OAKLAND — Alameda County District Attorney Nancy O’Malley on Tuesday announced that her office plans to dismiss thousands of old marijuana cases after the passage of Proposition 64.

The new law legalized possession and recreational use of marijuana for people 21 and older and allows for anyone convicted of a marijuana crime to petition to have the convictions reduced or expunged.

Alameda County District Attorney Nancy O’Malley speaks during a 2017 news conference in Oakland. (Laura A. Oda/Bay Area News Group)

O’Malley said the DA’s office has so far identified about 5,900 cases that are eligible for dismissal.

“California is offering a second chance to people convicted of cannabis crimes, from felonies to small infractions, with the opportunity to have their criminal records cleared,” O’Malley said in a statement. “We join our state officials and intend to reverse decades of cannabis convictions that can be a barrier for people to gain meaningful employment.”

Last month, San Franciso District Attorney George Gascon announced a similar plan and said his office will review and recall up to 4,940 felony and 3,038 misdemeanor convictions. Because so few people have filed petitions — 23 over the past year — Gascon said people convicted of cannabis-related crimes will not need to file a petition.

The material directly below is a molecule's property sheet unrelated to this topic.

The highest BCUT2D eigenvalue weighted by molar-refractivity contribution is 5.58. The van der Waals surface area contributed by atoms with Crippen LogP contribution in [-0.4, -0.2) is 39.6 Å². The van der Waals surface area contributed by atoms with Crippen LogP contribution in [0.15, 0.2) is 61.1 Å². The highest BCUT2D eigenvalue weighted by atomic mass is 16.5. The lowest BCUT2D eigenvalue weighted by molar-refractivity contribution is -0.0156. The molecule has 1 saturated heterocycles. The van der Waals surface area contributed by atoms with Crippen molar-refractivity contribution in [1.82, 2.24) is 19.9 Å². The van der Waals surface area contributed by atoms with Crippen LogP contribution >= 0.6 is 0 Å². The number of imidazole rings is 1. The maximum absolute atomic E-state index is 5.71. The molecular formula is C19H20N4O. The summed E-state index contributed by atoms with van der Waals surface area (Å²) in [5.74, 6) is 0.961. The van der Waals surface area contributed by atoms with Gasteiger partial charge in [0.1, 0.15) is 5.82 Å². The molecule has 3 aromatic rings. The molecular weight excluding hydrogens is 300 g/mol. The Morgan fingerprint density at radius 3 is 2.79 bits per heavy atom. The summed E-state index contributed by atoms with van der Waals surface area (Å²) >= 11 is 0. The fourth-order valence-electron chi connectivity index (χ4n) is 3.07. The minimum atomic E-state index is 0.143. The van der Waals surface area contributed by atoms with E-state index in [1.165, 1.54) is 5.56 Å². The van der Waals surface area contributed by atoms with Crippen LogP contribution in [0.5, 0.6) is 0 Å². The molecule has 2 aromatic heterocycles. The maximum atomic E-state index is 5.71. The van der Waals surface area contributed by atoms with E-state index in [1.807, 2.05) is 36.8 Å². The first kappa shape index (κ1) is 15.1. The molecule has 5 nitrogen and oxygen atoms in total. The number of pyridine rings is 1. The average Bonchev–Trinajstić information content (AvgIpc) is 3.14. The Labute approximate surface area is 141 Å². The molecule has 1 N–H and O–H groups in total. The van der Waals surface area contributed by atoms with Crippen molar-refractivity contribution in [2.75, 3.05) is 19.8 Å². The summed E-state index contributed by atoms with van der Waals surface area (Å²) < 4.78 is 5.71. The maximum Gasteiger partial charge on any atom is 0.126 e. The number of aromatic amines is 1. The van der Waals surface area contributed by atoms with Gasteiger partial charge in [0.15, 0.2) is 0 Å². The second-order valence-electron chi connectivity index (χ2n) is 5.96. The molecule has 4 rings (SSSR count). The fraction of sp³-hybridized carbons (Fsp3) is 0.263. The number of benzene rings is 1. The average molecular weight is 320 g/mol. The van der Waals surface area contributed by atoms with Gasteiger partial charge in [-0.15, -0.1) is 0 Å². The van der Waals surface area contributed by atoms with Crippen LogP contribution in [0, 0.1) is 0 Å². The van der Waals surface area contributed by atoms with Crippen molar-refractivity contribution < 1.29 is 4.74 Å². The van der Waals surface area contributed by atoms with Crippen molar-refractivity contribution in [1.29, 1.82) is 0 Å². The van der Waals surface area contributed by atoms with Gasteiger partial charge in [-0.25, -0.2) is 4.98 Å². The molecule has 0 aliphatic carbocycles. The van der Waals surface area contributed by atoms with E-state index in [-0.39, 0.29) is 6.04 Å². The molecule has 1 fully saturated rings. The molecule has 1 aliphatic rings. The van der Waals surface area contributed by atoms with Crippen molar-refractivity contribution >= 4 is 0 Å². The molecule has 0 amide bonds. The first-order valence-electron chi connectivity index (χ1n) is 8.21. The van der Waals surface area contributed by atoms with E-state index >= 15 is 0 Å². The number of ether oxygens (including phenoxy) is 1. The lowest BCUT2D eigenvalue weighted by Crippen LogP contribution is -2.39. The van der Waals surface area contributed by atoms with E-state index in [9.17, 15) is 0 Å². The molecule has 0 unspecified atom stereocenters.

Alameda County officials said 609 petitions were filed and granted from November 2017, when Prop 64 passed, to Dec. 31. Unlike San Francisco, Alameda County prosecutors will conduct background checks, meet with the petitioner and both sides will come to an agreement before signing and submitting the petition. Officials expect to receive up to 100 cases per week, dating as far back as 1974.

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Oakland Councilmember Rebecca Kaplan called the announcement “a step in the right direction.” Kaplan wrote a letter to O’Malley last week asking her to consider a proactive process of expunging cannabis records and said enforcement of marijuana laws has disproportionately affected African Americans.

“I don’t think it’s the end of what we need to do,” Kaplan said Tuesday. “Fundamentally, I think it’s incredibly unjust for anyone to keep being punished for activity that is no longer a crime.”

Anyone who thinks they are eligible to have their cases reviewed is asked to contact the DA’s office at CannabisDismissal@acgov.org.

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